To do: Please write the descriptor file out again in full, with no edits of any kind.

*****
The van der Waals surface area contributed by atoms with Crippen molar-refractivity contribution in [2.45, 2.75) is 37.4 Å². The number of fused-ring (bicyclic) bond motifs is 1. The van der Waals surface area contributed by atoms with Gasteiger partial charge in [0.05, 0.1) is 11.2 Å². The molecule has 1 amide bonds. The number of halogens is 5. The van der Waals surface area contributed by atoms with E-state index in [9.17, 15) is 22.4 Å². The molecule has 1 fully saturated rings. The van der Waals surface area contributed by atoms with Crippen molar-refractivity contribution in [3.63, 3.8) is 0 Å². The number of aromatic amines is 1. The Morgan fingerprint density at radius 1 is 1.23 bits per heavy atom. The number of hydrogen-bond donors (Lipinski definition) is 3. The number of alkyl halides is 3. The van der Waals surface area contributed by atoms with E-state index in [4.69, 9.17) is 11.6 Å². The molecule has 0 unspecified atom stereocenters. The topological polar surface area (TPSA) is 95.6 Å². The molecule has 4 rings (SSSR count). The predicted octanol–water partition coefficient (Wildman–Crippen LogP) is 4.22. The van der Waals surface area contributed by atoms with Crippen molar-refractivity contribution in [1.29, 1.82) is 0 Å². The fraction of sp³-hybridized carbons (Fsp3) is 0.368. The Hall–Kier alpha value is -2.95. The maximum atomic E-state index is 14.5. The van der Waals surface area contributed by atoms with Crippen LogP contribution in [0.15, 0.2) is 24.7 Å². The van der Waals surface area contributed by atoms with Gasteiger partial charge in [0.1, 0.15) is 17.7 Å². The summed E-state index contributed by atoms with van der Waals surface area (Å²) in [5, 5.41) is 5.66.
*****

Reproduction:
The van der Waals surface area contributed by atoms with Crippen molar-refractivity contribution in [2.45, 2.75) is 37.4 Å². The number of fused-ring (bicyclic) bond motifs is 1. The van der Waals surface area contributed by atoms with Gasteiger partial charge in [0.05, 0.1) is 11.2 Å². The molecule has 1 amide bonds. The number of halogens is 5. The van der Waals surface area contributed by atoms with E-state index in [9.17, 15) is 22.4 Å². The molecule has 1 fully saturated rings. The van der Waals surface area contributed by atoms with Crippen molar-refractivity contribution in [3.63, 3.8) is 0 Å². The number of aromatic amines is 1. The Morgan fingerprint density at radius 1 is 1.23 bits per heavy atom. The number of hydrogen-bond donors (Lipinski definition) is 3. The number of alkyl halides is 3. The van der Waals surface area contributed by atoms with E-state index in [4.69, 9.17) is 11.6 Å². The molecule has 0 unspecified atom stereocenters. The topological polar surface area (TPSA) is 95.6 Å². The molecule has 4 rings (SSSR count). The predicted octanol–water partition coefficient (Wildman–Crippen LogP) is 4.22. The van der Waals surface area contributed by atoms with Crippen molar-refractivity contribution in [1.29, 1.82) is 0 Å². The fraction of sp³-hybridized carbons (Fsp3) is 0.368. The Hall–Kier alpha value is -2.95. The maximum atomic E-state index is 14.5. The van der Waals surface area contributed by atoms with Crippen LogP contribution in [0.15, 0.2) is 24.7 Å². The van der Waals surface area contributed by atoms with Gasteiger partial charge in [0.1, 0.15) is 17.7 Å². The summed E-state index contributed by atoms with van der Waals surface area (Å²) in [5, 5.41) is 5.66.